What you want to know about Johnston Canyon Ink Pots:
- the sandy bottom of the pools release air and water through little holes, so they are constantly bubbling
- every pool has a different colour; blue pools fill out faster than green pools
- the year-round temperature of the pools is 4C, and they never freeze
Alternative return from Johnston Canyon Ink Pots
If you hiked to Ink Pots, chances are it’s quite late in the day, and you will be fighting crowds on your way back to the parking lot.
An alternative option is to take the trail via Moose Meadows. When you’re coming back from Ink Pots, you’ll see a sign on your right side. It’s a trail through the forest which nobody takes and therefore provides an excellent option for the return. It ends at Moose Meadows parking lot.
How to get to Johnston Canyon
Driving to Johnston Canyon
Johnston Canyon is located in Banff National Park, just 25 km west of the town of Banff. Take Trans-Canada Highway heading west, and then take the exit to Bow Valley Parkway/1A.
Bow Valley Parkway (from Banff’s direction to Johnston Canyon) has a seasonal closure for all traffic March 1 to June 25 from 8 pm to 8 am to give wildlife enough space and not disturb them.
If for any other reason, this section of the road is closed, you can still get to Johnston Canyon. You would take Trans-Canada Highway to Castle Junction and access Johnston Canyon from the west side.
The trailhead to Johnston Canyon is clearly marked along the highway.
Johnston Canyon parking
Johnston Canyon has one main parking lot with public washrooms. It gets full early in the morning during summer, so you might need to use the overflow parking lot just before you reach Johnston Canyon or park along the road further away from the trailhead.
Another option would be to use the parking lot at Moose Meadows. If you’re driving from Banff, it’s about 1.5 km north of Johnston Canyon.
In summer, from late June to mid-September, when the parking situation is the worst, you can take a shuttle bus from Banff to Johnston Canyon, check out the Roam schedule here.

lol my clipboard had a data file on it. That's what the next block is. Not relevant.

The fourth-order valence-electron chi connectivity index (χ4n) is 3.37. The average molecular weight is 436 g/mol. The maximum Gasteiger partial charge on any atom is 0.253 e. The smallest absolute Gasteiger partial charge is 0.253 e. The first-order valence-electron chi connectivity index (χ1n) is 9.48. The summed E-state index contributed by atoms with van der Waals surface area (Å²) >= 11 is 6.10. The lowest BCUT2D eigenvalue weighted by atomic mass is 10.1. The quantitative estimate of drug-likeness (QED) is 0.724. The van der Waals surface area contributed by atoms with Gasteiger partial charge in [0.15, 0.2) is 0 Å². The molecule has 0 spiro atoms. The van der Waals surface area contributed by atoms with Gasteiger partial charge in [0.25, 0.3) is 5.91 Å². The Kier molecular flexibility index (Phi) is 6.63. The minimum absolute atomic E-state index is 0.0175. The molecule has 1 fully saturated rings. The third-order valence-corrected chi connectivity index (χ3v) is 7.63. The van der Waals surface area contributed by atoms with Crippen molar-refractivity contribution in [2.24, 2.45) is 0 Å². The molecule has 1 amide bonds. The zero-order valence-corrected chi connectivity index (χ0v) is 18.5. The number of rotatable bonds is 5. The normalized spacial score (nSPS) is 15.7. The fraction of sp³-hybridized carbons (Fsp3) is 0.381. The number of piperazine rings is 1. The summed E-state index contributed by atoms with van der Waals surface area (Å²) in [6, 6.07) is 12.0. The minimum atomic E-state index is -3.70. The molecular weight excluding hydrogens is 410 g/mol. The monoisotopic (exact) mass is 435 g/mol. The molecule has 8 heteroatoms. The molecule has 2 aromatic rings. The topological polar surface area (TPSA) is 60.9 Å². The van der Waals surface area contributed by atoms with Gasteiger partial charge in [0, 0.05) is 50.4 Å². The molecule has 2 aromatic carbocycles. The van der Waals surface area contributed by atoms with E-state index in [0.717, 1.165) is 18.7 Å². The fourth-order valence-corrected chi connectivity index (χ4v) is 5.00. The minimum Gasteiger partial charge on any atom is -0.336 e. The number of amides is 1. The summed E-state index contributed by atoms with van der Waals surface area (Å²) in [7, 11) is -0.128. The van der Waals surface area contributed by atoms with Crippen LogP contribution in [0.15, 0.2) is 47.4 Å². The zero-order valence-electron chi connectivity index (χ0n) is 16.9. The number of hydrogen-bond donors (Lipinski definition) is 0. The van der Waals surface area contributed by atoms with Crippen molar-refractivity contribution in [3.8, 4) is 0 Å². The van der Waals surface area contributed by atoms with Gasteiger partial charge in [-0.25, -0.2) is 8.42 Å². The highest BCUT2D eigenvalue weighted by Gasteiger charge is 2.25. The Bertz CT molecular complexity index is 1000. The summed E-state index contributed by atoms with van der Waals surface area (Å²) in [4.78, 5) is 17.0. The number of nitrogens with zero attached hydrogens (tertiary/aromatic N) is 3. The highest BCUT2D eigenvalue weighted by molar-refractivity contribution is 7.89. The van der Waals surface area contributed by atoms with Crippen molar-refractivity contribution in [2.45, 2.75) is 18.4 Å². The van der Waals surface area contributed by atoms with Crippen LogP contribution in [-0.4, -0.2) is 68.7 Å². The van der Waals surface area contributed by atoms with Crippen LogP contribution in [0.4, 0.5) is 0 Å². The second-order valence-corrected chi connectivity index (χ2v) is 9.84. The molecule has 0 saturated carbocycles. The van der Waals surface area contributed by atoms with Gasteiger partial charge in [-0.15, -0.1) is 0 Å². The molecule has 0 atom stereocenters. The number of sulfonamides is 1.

Accommodation near Johnston Canyon
If you’d like to stay in the Johnston Canyon area, you have several options:
- Camping: you can reserve Johnston Canyon Campground through this website
The campground is located just across the start of the trailhead to Johnston Canyon. It’s available from June 25 to September 21 and has picnic shelters, hot showers and flush toilets. The fee is 28 CAD + 8,80 CAD for a fire pit.
It’s an ideal place if you’re planning a multi-day hike that starts from the Ink Pots or if you want to be closer to Lake Louise and Moraine Lake.
If you’re looking for an adventurous trip and have freedom over your day while staying in campgrounds, book a Smile Campervan from us – a budget, family & pet-friendly option.
Camping in summer offers you the most freedom while enjoying being in nature and staying on a budget. Read our comprehensive guide about camping in Banff National Park for all camping options and lots of pictures of the campgrounds.
- Lodges & bungalows – the closest and best rated are: Johnston Canyon Lodge & Bungalows if you’re looking for a romantic getaway; Castle Mountain Chalets right by the Bow River & Baker Creek Mountain Resort in Lake Louise.
- Stay in Banff – it’s the closest town with plenty of hostels and hotels to choose from
Tips for visiting Johnston Canyon
Johnston Canyon hiking tips
Johnston Canyon trail is free year-round.
A small cafe is at the beginning of the trail with refreshments, such as drinks, sandwiches, and ice-cream. Washrooms are available at the parking lot.